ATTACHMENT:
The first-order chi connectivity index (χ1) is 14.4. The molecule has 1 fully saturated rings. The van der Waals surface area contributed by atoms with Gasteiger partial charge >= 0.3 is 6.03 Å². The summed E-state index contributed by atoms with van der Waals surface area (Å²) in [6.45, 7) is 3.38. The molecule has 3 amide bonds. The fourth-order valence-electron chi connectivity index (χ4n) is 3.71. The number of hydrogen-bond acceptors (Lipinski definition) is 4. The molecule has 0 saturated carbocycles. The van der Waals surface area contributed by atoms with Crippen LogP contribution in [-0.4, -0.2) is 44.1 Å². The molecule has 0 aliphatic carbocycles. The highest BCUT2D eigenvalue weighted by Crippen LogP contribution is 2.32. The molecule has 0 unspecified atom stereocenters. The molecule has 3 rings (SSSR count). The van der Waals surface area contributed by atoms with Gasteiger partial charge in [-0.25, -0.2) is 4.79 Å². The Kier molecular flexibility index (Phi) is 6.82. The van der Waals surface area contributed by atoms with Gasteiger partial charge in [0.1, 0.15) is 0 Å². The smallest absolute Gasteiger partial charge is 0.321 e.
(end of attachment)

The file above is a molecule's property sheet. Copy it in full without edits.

The first-order chi connectivity index (χ1) is 14.4. The molecule has 1 fully saturated rings. The van der Waals surface area contributed by atoms with Gasteiger partial charge >= 0.3 is 6.03 Å². The summed E-state index contributed by atoms with van der Waals surface area (Å²) in [6.45, 7) is 3.38. The molecule has 3 amide bonds. The fourth-order valence-electron chi connectivity index (χ4n) is 3.71. The number of hydrogen-bond acceptors (Lipinski definition) is 4. The molecule has 0 saturated carbocycles. The van der Waals surface area contributed by atoms with Crippen LogP contribution in [-0.4, -0.2) is 44.1 Å². The molecule has 0 aliphatic carbocycles. The highest BCUT2D eigenvalue weighted by Crippen LogP contribution is 2.32. The molecule has 0 unspecified atom stereocenters. The molecule has 3 rings (SSSR count). The van der Waals surface area contributed by atoms with Gasteiger partial charge in [-0.25, -0.2) is 4.79 Å². The Kier molecular flexibility index (Phi) is 6.82. The van der Waals surface area contributed by atoms with Gasteiger partial charge in [0.1, 0.15) is 0 Å². The smallest absolute Gasteiger partial charge is 0.321 e.